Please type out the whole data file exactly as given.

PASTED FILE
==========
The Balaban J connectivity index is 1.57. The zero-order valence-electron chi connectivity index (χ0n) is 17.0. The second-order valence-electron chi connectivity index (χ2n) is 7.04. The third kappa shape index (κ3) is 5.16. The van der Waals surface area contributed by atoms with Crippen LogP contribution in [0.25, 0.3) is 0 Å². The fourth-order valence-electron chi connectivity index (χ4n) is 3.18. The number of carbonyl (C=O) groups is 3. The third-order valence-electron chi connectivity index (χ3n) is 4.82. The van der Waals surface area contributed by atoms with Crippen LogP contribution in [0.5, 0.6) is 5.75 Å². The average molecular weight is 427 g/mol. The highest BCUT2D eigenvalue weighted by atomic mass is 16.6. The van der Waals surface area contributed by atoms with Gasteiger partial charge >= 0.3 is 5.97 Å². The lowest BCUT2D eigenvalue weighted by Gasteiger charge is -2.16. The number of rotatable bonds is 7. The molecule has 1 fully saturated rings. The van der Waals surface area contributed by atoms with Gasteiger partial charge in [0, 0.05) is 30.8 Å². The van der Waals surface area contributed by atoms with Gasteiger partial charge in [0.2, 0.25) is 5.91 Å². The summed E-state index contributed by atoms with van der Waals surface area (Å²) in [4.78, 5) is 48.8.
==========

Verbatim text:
The Balaban J connectivity index is 1.57. The zero-order valence-electron chi connectivity index (χ0n) is 17.0. The second-order valence-electron chi connectivity index (χ2n) is 7.04. The third kappa shape index (κ3) is 5.16. The van der Waals surface area contributed by atoms with Crippen LogP contribution in [0.25, 0.3) is 0 Å². The fourth-order valence-electron chi connectivity index (χ4n) is 3.18. The number of carbonyl (C=O) groups is 3. The third-order valence-electron chi connectivity index (χ3n) is 4.82. The van der Waals surface area contributed by atoms with Crippen LogP contribution in [0.5, 0.6) is 5.75 Å². The average molecular weight is 427 g/mol. The highest BCUT2D eigenvalue weighted by atomic mass is 16.6. The van der Waals surface area contributed by atoms with Gasteiger partial charge >= 0.3 is 5.97 Å². The lowest BCUT2D eigenvalue weighted by Gasteiger charge is -2.16. The number of rotatable bonds is 7. The molecule has 1 fully saturated rings. The van der Waals surface area contributed by atoms with Gasteiger partial charge in [0, 0.05) is 30.8 Å². The van der Waals surface area contributed by atoms with Gasteiger partial charge in [0.2, 0.25) is 5.91 Å². The summed E-state index contributed by atoms with van der Waals surface area (Å²) in [4.78, 5) is 48.8.